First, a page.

Agriculture

Natural Enemy Releases for Biological Control of Crop Pests

Biological control is the management of pests and their damage by the beneficial action of parasites (parasitoids), pathogens, and predators. These beneficial organisms, collectively, are named natural enemies.

Conserving (or protecting) and releasing natural enemies are important components of integrated pest management (IPM). In most situations, employing practices that conserve natural enemies is more effective, and less expensive and time consuming, than purchasing and releasing them.

Learn about the specific situations where purchasing and releasing parasites and predators can increase the effectiveness of biological control. Before purchasing natural enemies, consult the University of California (UC) IPM Pest Management Guidelines for that crop to learn whether UC research has shown that releasing them is effective. Some natural enemies on the market have never been demonstrated to effectively control any agricultural pest in California.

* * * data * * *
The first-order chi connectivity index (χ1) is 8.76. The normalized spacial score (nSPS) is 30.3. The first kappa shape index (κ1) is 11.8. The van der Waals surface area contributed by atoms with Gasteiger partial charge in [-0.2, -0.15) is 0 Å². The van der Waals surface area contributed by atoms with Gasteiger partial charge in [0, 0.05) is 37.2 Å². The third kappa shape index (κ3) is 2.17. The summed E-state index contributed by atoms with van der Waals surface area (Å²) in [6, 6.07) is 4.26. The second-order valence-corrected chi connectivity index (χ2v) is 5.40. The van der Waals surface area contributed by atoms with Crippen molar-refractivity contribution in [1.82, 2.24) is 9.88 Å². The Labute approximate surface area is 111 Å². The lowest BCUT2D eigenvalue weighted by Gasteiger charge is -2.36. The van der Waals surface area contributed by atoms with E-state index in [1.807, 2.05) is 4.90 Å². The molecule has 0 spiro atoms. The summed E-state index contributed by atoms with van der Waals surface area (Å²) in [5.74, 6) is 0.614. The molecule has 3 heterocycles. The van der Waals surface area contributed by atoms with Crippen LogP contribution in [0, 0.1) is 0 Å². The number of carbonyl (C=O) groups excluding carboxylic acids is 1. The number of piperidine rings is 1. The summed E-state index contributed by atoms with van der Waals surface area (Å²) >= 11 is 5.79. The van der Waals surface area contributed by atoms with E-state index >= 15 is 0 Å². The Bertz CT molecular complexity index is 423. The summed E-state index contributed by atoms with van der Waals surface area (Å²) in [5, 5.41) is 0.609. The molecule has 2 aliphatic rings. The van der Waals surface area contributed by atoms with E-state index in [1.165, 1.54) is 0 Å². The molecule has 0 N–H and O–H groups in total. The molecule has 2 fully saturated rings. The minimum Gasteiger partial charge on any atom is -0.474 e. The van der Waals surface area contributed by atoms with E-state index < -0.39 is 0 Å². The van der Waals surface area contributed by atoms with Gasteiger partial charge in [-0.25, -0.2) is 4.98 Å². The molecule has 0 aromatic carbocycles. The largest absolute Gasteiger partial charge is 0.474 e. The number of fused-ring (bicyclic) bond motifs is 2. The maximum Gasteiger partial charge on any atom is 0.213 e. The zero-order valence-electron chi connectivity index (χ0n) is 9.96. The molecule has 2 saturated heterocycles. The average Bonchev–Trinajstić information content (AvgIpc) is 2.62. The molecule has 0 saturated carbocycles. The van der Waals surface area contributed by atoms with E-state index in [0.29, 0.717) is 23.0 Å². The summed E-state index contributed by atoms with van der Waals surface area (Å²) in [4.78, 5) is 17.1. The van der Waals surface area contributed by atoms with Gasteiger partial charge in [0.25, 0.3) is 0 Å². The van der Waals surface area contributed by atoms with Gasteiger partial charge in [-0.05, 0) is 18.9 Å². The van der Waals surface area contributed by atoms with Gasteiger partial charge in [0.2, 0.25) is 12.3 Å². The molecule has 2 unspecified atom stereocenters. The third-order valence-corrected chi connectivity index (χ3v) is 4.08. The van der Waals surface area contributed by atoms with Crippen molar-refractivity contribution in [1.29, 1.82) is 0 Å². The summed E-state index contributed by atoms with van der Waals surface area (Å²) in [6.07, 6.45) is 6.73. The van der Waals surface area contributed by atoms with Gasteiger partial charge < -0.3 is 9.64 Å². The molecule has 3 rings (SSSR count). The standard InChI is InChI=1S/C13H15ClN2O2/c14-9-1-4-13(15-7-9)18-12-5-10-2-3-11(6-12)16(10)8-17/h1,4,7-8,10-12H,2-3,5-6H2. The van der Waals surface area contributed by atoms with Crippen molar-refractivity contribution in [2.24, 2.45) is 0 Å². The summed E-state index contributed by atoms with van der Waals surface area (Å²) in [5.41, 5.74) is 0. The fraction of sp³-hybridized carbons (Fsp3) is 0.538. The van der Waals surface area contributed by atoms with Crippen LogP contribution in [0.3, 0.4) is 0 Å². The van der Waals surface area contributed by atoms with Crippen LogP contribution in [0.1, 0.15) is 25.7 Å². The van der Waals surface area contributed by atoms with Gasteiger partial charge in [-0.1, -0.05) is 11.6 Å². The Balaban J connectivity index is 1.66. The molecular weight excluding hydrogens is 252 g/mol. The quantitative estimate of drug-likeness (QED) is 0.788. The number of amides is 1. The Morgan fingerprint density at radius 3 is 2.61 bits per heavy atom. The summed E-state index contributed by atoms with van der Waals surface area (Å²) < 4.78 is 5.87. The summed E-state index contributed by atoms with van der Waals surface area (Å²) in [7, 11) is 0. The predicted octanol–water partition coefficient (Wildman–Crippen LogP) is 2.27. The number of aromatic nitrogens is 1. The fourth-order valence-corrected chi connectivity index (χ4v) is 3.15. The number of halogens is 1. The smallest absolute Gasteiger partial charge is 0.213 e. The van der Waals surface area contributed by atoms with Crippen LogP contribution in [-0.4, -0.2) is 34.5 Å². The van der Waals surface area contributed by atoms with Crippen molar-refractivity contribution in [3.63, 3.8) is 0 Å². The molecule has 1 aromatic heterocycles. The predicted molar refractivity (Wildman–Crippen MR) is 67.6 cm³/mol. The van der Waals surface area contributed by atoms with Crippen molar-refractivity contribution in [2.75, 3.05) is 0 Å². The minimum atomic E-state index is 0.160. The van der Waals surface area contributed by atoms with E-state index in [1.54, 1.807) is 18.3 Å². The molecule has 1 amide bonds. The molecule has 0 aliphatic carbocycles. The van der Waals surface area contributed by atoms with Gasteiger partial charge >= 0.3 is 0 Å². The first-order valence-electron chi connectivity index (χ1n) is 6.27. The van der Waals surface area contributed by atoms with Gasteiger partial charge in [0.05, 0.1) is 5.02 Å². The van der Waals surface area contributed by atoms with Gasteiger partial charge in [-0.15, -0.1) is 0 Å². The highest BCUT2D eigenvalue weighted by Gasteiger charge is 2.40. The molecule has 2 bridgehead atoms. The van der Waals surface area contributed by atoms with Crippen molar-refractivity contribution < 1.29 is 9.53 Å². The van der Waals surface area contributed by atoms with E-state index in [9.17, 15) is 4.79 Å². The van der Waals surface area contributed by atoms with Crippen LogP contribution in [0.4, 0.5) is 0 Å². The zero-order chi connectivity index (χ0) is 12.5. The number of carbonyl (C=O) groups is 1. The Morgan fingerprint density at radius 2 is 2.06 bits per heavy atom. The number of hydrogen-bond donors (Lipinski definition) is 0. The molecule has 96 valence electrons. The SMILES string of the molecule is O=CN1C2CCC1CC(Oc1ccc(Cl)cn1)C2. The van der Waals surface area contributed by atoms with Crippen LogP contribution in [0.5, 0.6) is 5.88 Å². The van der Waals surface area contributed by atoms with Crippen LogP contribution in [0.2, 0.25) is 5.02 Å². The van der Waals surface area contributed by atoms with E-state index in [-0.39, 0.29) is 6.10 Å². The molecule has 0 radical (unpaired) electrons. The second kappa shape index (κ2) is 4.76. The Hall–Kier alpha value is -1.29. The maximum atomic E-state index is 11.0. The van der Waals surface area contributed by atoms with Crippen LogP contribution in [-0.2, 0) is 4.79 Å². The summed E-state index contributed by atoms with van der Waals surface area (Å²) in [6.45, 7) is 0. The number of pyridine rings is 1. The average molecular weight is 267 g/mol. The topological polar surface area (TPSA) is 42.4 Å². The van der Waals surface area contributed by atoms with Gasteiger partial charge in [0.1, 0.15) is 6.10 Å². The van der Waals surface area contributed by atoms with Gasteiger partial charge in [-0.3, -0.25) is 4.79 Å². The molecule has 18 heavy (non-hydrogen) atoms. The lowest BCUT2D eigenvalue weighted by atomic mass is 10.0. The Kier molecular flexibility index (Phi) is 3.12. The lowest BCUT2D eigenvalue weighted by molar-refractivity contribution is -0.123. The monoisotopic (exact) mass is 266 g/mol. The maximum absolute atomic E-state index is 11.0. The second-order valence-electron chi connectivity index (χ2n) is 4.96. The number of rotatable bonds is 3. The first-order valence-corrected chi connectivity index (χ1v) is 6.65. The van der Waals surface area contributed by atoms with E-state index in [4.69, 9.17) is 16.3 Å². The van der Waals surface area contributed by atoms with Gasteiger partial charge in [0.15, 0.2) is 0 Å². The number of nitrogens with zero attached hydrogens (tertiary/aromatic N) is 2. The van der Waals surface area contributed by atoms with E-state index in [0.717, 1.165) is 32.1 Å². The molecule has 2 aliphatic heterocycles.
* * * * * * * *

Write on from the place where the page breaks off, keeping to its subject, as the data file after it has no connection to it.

Obtaining Natural Enemies

Natural enemies can be purchased directly from various producers (companies that rear them) and suppliers (companies that purchase from producers and repackage and resell them). Some sources of parasites and predators are members of the Association of Natural Biocontrol Producers (ANBP). All ANBP members formally agree to a code of ethics and standardized methods.

Natural enemies purchased by users are commonly delivered via shipping services. Purchase parasites and predators only from in-state providers. It is illegal to obtain insects and other arthropods outside of California and carry or have them shipped across state lines without a permit from agricultural officials. Some pest control advisers and pest scouts will procure and release natural enemies as a service for growers.

METHODS FOR RELEASING NATURAL ENEMIES

Two methods for releasing natural enemies are inoculation and inundation:

  • Inoculation—relatively few natural enemies are released. The offspring of these natural enemies provide biological control, not the individuals released.
  • Inundation—large numbers of natural enemies are released, often several times over a growing season. The natural enemies released, and possibly their offspring, provide biological control.